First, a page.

One of the nation’s largest organizations for nurse educators has reaffirmed that it opposes a push to require entry-level registered nurses (RNs) to hold a bachelor’s or master’s of science in nursing degree.
In a news release, the National League for Nursing (NLN), which has 40,000 individual and 1,200 institutional members, noted that more than half of new nurses start their careers with an associate degree in nursing, through which they “achieve the requisite academic and clinical foundation to pass the licensing exam to start practice.”
NLN said the effort the American Association of Colleges of Nursing (AACN) — which represents baccalaureate and graduate nursing education — to require at least a baccalaureate for RNs could add to a significant shortage of qualified nurses across the country.
“The AACN stand on this matter could create a roadblock to job opportunities in nursing, which has battled a decades-long shortage, fueled in part by the limited capacity of many AACN-member institutions to accept qualified applicants into their four-year programs,” NLN said in its release.
Supporting more entry points
In December, a task force formed by AACN circulated for comment a draft recommendation that all nurses attain at least a bachelor’s degree, saying that it’s needed to keep up with the “rapidly expanding clinical knowledge, mounting complexities in health care, and growing primary provider shortages” in the nursing field.
“I want to stress the importance of widening, rather than narrowing, the entry points to nursing at a time when it is more critical than ever to expand the number of people qualified to practice,” said NLN CEO Beverly Malone. She noted several states have done “a great deal of work” to encourage RNs to work toward higher degrees, including the development of associate-to-bachelor’s and associate-to-master’s degrees in nursing.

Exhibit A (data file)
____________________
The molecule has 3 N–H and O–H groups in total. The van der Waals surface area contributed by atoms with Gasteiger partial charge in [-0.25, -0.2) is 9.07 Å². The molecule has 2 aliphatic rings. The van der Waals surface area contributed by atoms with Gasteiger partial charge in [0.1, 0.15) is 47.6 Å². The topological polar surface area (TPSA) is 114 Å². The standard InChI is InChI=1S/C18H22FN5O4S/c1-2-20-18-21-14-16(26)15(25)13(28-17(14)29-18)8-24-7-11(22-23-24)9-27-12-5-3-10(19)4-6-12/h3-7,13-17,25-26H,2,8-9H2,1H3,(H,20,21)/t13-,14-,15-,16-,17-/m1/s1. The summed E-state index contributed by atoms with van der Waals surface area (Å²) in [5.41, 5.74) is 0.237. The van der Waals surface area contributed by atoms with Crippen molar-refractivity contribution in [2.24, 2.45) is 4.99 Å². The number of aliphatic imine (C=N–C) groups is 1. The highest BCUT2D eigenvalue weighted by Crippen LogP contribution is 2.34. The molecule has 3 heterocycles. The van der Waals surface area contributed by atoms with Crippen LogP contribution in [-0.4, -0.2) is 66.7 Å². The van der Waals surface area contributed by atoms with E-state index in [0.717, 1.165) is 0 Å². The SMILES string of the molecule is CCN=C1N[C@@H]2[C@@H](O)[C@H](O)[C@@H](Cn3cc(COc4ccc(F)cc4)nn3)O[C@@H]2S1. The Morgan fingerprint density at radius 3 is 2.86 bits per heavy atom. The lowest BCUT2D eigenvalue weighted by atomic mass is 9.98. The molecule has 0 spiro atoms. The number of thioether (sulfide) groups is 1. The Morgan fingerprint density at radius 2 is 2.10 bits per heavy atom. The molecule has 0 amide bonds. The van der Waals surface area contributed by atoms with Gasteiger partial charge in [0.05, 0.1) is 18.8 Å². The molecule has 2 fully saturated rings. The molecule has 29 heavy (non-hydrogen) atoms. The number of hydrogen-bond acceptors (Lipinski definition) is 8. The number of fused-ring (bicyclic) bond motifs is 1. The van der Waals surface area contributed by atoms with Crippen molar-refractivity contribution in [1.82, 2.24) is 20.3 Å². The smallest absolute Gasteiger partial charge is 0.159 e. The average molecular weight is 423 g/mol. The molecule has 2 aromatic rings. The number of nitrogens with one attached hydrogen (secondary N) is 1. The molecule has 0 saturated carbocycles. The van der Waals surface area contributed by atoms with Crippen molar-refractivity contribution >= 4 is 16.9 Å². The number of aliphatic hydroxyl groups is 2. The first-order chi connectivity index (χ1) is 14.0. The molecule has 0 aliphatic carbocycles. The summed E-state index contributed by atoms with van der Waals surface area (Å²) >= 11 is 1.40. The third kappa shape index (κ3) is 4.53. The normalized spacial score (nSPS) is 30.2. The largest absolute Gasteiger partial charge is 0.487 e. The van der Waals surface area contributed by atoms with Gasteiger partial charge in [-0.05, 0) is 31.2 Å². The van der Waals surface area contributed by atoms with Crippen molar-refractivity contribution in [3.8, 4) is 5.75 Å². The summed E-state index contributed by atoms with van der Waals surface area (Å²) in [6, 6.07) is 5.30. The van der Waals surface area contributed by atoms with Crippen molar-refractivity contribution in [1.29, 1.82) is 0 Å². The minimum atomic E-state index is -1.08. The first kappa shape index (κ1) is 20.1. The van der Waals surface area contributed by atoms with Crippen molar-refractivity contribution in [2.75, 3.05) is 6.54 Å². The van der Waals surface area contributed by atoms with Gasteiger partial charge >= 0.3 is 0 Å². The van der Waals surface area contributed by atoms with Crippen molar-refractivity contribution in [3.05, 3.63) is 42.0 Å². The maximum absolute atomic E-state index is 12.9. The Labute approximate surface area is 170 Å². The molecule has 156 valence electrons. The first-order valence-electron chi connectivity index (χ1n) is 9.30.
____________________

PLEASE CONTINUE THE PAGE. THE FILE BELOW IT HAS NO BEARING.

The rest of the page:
The American Association of Community Colleges (AACC) and the Association of Community College Trustees (ACCT) also have opposed AACN’s draft recommendation, observing in their response to the proposal that there is no evidence that the associate degree isn’t properly preparing nurses to work in the field. AACC and ACCT noted other reasons to retain the associate nursing degree, such as its importance in developing trained nurses in rural areas that may not have four-year nursing programs, and for jobs in doctor’s offices, nursing homes, and urgent and acute-care facilities.
Preparing a diverse workforce
NLN also observes that the document doesn’t mention the importance of recruiting and retaining minority faculty as a key to increasing diversity in nursing. Community colleges, meanwhile, have been instrumental in doing so, NLN said.
“We cannot ignore the reality that community colleges are front and center in attracting students of color and those who may be marginalized by economic disadvantage,” said NLN President G. Rumay Alexander. “We applaud the role these fine associate degree programs play in increasing diversity in nursing and thereby, increasing cultural sensitivity in health care delivery that positively impacts patient outcomes.”